Objective: All of the presently used methods for in-vivo determination of body composition have inherent methodological errors and depend on various assumptions. We have therefore compared several different methods used to measure body fat in adult GH deficiency during GH treatment.
Design: Comparison of body composition data from a two-phase trial with an initial placebo-controlled, double-blind 6-month period, followed by open treatment with GH until all patients had received GH for 12 months.
Patients: Twenty-five patients with known GH deficiency entered the study. Baseline examinations were complete in 23 patients, and 22 patients (16 males, 6 females) completed all examinations after treatment.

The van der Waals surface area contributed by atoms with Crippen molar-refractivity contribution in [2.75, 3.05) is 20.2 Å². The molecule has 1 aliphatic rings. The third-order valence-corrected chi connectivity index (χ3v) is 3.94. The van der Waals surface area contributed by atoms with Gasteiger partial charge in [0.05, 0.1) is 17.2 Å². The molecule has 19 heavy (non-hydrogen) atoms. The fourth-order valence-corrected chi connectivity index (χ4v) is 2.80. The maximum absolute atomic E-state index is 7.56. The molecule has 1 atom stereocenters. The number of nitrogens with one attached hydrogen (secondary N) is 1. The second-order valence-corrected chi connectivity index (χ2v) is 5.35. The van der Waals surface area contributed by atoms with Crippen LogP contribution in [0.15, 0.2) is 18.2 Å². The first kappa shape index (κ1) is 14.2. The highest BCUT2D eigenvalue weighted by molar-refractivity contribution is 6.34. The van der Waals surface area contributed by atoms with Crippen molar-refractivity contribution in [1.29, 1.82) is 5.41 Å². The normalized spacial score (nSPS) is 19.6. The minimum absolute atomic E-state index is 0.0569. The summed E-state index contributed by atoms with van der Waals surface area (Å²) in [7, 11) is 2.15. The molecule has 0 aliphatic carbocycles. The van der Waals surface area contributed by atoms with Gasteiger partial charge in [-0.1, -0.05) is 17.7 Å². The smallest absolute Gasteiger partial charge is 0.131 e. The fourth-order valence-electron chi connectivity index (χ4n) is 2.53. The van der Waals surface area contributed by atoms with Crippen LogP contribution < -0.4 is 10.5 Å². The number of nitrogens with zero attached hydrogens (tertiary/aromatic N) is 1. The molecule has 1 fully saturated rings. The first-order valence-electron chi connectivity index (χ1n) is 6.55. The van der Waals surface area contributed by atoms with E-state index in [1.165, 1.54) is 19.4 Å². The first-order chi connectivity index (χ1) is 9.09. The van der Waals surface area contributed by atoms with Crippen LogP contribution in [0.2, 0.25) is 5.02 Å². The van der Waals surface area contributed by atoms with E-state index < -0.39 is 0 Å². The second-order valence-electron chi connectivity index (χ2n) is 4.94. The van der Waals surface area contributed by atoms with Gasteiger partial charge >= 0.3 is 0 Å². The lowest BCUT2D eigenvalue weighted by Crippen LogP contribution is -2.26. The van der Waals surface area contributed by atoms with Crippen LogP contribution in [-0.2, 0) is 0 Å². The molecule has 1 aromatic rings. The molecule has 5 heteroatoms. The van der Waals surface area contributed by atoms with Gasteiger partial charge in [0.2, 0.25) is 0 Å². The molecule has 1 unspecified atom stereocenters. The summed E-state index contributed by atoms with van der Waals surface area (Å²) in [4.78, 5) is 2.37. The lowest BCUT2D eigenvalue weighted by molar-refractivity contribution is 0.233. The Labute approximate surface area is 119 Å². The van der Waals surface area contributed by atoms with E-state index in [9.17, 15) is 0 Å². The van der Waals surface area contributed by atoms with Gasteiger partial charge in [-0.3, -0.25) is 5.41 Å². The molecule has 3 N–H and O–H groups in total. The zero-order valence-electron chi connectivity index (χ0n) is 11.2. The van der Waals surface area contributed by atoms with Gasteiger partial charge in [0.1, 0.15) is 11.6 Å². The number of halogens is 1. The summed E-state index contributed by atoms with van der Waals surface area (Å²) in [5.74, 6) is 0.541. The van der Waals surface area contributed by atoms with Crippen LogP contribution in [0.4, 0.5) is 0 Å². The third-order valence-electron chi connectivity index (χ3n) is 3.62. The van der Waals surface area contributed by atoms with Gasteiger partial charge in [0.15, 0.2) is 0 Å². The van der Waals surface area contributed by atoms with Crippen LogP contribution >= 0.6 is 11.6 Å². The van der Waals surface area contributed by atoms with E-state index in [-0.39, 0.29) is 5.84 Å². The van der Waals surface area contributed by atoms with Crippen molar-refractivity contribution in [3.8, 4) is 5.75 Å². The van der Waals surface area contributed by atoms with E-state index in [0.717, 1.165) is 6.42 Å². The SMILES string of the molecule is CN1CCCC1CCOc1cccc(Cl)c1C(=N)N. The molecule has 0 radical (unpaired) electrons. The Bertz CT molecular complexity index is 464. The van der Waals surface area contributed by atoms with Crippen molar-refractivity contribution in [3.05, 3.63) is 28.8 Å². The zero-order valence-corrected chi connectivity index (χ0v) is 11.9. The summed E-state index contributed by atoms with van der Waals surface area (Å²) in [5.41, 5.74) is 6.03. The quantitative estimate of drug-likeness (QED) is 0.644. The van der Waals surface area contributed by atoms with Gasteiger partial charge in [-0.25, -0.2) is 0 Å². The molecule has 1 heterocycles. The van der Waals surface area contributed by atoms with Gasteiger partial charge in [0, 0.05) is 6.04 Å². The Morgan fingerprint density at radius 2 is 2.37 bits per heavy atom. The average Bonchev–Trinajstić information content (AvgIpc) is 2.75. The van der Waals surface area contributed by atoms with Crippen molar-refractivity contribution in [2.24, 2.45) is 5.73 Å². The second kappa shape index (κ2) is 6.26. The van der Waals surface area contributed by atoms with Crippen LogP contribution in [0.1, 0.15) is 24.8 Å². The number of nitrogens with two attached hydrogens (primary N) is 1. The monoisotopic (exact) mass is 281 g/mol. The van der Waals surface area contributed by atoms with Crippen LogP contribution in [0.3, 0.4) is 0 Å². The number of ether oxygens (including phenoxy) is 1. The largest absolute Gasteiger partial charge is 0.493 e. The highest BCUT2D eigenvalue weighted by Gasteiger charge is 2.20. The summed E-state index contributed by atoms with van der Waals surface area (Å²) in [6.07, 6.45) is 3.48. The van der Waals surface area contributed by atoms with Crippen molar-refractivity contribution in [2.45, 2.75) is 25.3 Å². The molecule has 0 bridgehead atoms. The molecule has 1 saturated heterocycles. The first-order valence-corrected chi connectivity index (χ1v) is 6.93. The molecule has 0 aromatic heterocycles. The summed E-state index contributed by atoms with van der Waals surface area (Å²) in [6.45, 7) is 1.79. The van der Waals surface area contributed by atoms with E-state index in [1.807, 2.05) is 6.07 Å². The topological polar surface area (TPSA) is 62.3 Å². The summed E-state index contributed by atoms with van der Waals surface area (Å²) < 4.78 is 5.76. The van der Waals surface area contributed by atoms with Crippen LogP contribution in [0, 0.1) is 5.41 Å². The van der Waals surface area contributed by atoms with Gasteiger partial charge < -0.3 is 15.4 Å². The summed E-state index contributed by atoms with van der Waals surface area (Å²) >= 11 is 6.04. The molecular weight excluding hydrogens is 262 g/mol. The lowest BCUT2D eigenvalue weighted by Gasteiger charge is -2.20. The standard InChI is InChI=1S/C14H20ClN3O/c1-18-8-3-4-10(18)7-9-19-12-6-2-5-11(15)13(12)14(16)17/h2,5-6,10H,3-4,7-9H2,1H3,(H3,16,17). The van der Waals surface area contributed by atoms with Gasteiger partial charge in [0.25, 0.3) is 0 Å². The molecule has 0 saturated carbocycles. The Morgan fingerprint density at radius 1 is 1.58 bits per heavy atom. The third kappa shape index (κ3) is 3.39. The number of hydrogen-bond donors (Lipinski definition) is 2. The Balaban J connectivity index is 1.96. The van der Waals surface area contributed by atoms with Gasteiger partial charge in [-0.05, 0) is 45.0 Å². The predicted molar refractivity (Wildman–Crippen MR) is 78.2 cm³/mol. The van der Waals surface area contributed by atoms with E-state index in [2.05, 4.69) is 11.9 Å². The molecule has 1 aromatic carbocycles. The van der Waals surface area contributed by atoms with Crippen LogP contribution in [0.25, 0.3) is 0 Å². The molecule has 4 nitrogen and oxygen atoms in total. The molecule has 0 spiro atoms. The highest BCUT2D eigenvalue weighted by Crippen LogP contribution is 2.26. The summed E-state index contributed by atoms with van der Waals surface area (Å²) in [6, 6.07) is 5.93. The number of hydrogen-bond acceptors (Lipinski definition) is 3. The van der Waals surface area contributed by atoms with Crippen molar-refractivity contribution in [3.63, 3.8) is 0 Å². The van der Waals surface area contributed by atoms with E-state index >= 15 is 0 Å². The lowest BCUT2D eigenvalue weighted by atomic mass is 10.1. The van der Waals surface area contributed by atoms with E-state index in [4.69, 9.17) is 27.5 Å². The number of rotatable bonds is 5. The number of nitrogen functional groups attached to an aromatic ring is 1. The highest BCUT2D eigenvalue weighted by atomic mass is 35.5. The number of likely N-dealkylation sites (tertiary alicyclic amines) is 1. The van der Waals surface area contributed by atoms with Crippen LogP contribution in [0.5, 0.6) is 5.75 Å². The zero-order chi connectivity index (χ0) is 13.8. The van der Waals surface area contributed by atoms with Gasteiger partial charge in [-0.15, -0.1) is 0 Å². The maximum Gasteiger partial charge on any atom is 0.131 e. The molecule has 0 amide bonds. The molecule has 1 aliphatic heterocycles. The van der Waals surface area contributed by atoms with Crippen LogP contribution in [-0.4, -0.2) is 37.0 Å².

Measurements: Body fat calculated from total body potassium (TBK) by whole-body 40K counting, total body water (TBW) by tritium dilution, total body nitrogen (TBN) by neutron activation, and bioelectric impedance (BIA) measurements were compared to body fat determinations by dual-energy X-ray absorptiometry (DEXA) in two-compartment and multicompartment body composition models.
Results: At baseline, DEXA fat mass agreed well at group level with measurements based on TBW or TBK alone, in a four-compartment model based on TBK and TBW, and a multicompartment model based on bone mineral (by DEXA), TBN and TBW. Body fat by BIA agreed less well. After 12 months of GH treatment, body fat decreased by all methods used. This decrease was smaller by DEXA than by the other methods. The four-compartment model based on TBK and TBW, and TBW alone, showed the best agreement with changes in DEXA fat.
Conclusion: All methods showed a decrease of body fat with GH treatment, but variation between methods was considerable.